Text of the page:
Tinsley pleads guilty to involuntary manslaughter

By Jason A. Smith


A last-minute plea change has resulted in prison time for a Stockbridge man, in the death of his girlfriend's daughter.

Jamal Tinsley, 33, pleaded guilty to involuntary manslaughter Friday. His plea ended his murder trial in Henry County Superior Court.

Judge Wade Crumbley sentenced Tinsley to 10 years in prison, with five to serve. The judge credited the defendant with the two years he has served in the Henry County Jail since his arrest.

Tinsley was charged with murder and felony murder in the Aug. 3, 2008 death of 20-month-old Savannah Seck. Members of Savannah Seck's family left the courtroom in tears, after hearing the news of Tinsley's guilty plea.

Before Judge Crumbley issued his sentence, the child's mother, Holly Seck, told the court she would attempt to forgive Tinsley for his actions, in order to "see my baby in Heaven."

Friday was not the first time Tinsley had been presented with a chance to plead to the involuntary manslaughter charge, according to Henry County District Attorney Tommy Floyd. The prosecutor said his staff offered such a deal to the defendant prior to the trial, but Tinsley did not accept it.

"He decided to take it after the evidence was in," Floyd said. "We thought that was a fitting resolution to the case, based on the evidence presented. The jury could have very well found him not guilty."

The district attorney added that involuntary manslaughter, with reckless conduct as an underlying misdemeanor, was included in the charges the jury would have received as options for convicting the defendant. During the trial, Tinsley admitted to smoking marijuana and falling asleep while he was supposed to be watching Savannah Seck.

Tinsley's guilty plea brought an end to three days of testimony by prosecution witnesses in the case. The final witness from the state was Dr. Steven Dunton, a forensic pathologist, who performed Savannah Seck's autopsy. He told jurors the child's death was due to blunt-force trauma, resulting from injuries sustained no more than 18 to 24 hours before she died.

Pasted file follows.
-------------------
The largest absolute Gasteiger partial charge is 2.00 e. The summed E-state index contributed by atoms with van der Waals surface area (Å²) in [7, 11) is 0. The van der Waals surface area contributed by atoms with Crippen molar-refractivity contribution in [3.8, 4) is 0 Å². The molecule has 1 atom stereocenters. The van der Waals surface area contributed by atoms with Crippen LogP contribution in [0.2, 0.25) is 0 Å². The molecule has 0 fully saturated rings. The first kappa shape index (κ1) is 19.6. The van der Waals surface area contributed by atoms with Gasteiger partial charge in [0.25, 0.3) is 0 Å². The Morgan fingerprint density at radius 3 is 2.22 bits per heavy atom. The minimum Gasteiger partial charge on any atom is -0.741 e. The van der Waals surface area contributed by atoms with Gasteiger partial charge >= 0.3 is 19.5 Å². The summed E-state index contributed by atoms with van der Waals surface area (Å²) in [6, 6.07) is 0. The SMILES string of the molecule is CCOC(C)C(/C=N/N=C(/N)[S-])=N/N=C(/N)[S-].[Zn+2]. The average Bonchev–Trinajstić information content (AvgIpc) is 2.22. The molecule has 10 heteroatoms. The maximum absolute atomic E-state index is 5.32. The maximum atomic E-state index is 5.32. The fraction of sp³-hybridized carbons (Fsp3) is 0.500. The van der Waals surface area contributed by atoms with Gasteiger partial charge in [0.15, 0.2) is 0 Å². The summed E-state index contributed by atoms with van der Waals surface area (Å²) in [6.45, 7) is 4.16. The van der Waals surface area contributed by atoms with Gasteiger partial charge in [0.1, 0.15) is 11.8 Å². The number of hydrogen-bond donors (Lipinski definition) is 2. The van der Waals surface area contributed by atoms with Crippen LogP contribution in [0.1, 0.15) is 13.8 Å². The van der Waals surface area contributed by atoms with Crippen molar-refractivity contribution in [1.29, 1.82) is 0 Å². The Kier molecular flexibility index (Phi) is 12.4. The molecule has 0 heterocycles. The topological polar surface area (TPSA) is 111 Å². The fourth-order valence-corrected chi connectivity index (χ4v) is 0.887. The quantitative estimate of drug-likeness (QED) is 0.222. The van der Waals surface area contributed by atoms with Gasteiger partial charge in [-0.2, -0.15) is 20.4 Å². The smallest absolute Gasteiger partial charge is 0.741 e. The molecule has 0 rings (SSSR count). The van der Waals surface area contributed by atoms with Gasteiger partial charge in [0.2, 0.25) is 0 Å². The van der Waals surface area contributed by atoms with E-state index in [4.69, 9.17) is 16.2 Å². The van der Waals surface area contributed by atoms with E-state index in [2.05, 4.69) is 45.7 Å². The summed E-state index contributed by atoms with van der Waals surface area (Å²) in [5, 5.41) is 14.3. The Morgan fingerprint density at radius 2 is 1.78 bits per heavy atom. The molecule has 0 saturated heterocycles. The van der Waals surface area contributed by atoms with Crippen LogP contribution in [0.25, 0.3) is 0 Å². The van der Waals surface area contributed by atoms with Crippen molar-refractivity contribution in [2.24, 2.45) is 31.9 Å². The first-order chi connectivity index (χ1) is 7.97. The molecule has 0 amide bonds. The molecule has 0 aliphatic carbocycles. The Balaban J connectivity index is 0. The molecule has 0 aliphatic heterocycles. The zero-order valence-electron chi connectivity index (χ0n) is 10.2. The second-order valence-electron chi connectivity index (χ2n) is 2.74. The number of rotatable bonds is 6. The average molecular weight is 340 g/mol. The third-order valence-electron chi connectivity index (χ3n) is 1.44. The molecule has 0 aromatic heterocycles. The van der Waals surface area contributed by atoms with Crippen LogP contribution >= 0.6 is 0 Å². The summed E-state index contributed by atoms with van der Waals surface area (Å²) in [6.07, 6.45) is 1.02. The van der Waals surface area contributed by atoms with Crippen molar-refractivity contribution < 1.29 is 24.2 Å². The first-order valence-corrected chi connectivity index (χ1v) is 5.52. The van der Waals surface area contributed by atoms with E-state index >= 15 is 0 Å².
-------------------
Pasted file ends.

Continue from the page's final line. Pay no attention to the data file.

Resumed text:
"Her death was a combination of a head injury, and an abdominal injury," Dunton testified. "She had a number of areas of her brain that had some bleeding."

Tinsley's attorney, Public Defender Gary Bowman, said based on evidence presented by the prosecution, he did not believe the jury would have been able to find the defendant guilty of murder.

The guilty plea was "the smartest path" for the defense to follow, Bowman said, and he said it was in his client's best interest.

"There's no question in my mind that the state did not prove murder in any shape, form or fashion," Bowman said. "They just didn't have a case. They were taking a lot of injury to a child, and inferring that my client did it when they had no proof of it. But, I couldn't overcome the issue of smoking marijuana and sleeping while a child is in your custody. That's what he would have gotten convicted of, so that's why we did the plea."

Bowman added that, because the trial ended early, he was unable to present evidence to the jury regarding an alternate theory of who killed Savannah Seck.

"We actually had evidence that a female caused this child's death, and had a witness to that effect," he said.